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Brazil's Indigenous Leaders Push for Amazon Land Rights as Carnival Kicks off

Indigenous activists say the Xingu region is threatened by proposed dams, agricultural plantations and infrastructure projects

In this file photo, an abandoned gold mine is seen from above in the heart of the Amazon forest, Brazil, June, 2016, photo: Reuters/Nadia Pontes
By Reuters Whatsapp Twitter Facebook Share
10 months ago

RIO DE JANEIRO – Brazilian indigenous leaders left the Amazon rainforest for Rio de Janeiro to push for land rights on Friday, the opening day of the city’s famous Carnival, as critics accused campaigners of politicizing one of the world’s biggest parties.

Artists from the Imperatriz Leopoldinense samba school, one of Rio’s traditional dance academies, invited indigenous leaders to Rio because their theme for this year’s float parade is “Xingu: The Clamor that Comes from the Forest”.

Deep in the Amazon, indigenous activists say the Xingu region of lush foliage and flowing rivers is threatened by proposed dams, agricultural plantations and infrastructure projects. Those themes are showcased in the school’s floats, costumes and elaborate dance routines.

A reveller takes part in the annual block party Cordao de Boitata during pre-carnival festivities in Rio Janeiro, Brazil February 19, 2017. Photo: Reuters/Pilar Olivares

Indigenous leader Alessandra Munduruku said she would prefer to be at home with her people in the rainforest rather than attending press conferences on the opening day of the Carnival.

But she said outside investors have come into the jungle where her people live, so the Munduruku have no choice but to get organized and fight to protect their land.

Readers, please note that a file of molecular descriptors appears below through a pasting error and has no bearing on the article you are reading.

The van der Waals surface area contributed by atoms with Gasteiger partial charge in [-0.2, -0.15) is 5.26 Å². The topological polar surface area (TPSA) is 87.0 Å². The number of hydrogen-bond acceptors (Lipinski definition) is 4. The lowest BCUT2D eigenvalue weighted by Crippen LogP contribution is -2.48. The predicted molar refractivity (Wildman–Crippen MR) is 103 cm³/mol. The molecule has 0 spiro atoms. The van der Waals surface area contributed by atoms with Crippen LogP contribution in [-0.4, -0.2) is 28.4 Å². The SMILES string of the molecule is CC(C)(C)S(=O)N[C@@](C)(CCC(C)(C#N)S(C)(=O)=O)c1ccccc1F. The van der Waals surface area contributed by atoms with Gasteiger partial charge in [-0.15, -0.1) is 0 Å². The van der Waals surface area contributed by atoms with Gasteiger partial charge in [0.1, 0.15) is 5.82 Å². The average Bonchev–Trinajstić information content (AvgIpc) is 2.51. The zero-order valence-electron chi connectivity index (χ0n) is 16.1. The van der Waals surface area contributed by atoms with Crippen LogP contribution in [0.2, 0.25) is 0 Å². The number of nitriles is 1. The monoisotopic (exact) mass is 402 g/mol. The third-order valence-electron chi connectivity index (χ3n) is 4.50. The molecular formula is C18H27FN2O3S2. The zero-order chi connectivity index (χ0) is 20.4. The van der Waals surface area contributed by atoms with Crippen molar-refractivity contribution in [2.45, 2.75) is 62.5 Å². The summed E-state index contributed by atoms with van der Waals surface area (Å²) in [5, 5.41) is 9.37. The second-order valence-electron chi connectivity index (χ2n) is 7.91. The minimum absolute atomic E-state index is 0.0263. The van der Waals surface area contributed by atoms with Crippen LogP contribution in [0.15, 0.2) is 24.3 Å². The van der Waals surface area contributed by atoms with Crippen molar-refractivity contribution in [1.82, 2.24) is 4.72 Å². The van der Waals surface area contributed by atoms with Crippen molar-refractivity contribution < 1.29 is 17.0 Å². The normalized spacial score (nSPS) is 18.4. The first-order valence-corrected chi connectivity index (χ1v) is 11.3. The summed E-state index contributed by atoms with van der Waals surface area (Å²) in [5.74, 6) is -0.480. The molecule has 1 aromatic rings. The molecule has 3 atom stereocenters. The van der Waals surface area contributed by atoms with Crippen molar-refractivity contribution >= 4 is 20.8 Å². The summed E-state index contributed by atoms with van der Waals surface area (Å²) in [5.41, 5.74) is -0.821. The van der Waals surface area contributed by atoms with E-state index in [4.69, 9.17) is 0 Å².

“We will make Carnival a political event until the attacks on us and our way of life are stopped,” Munduruku told the reporters during an interview in Rio’s Samba City where floats are stored ahead of festivities.

“We would rather be in the forest, but they [outsiders] are destroying our land,” Munduruku said. “The number of projects in the Amazon is overwhelming,” she said, citing the proposed Tapajos dam hydroelectric project.

Brazil’s government suspended the dam project last year, citing indigenous rights concerns, but campaigners worry the project could be resurrected.

New dams would flood the land her people live on, while hurting the fish populations they depend on for food, Munduruku said.

Brazil’s 900,000 indigenous people make up less than 1 percent of the population, but face higher rates of poverty, according to government data.

Supporters of new infrastructure projects like dams in the Amazon say Brazil needs investment, clean energy and construction jobs. And some critics take issue with samba schools creating dance routines around controversial topics.

Farmers’ groups, for example, say agriculture is being unfairly targeted by Carnival campaigners who are scapegoating growers during what should be an inclusive celebration of Brazilian culture.

“It is unacceptable that the most popular Brazilian festival, which has the admiration and respect of our sector, should stage a show of sensationalism and unfounded attacks,” Brazil’s Association of Cattle Breeders said in a statement.

Brazil is the world’s largest exporter of beef and chicken. Farmers say their sector is one of the few bright spots for job creation and economic growth in a country gripped by recession.

More than one million visitors are expected to attend the five-day carnival party, generating about $1 billion for the local economy.


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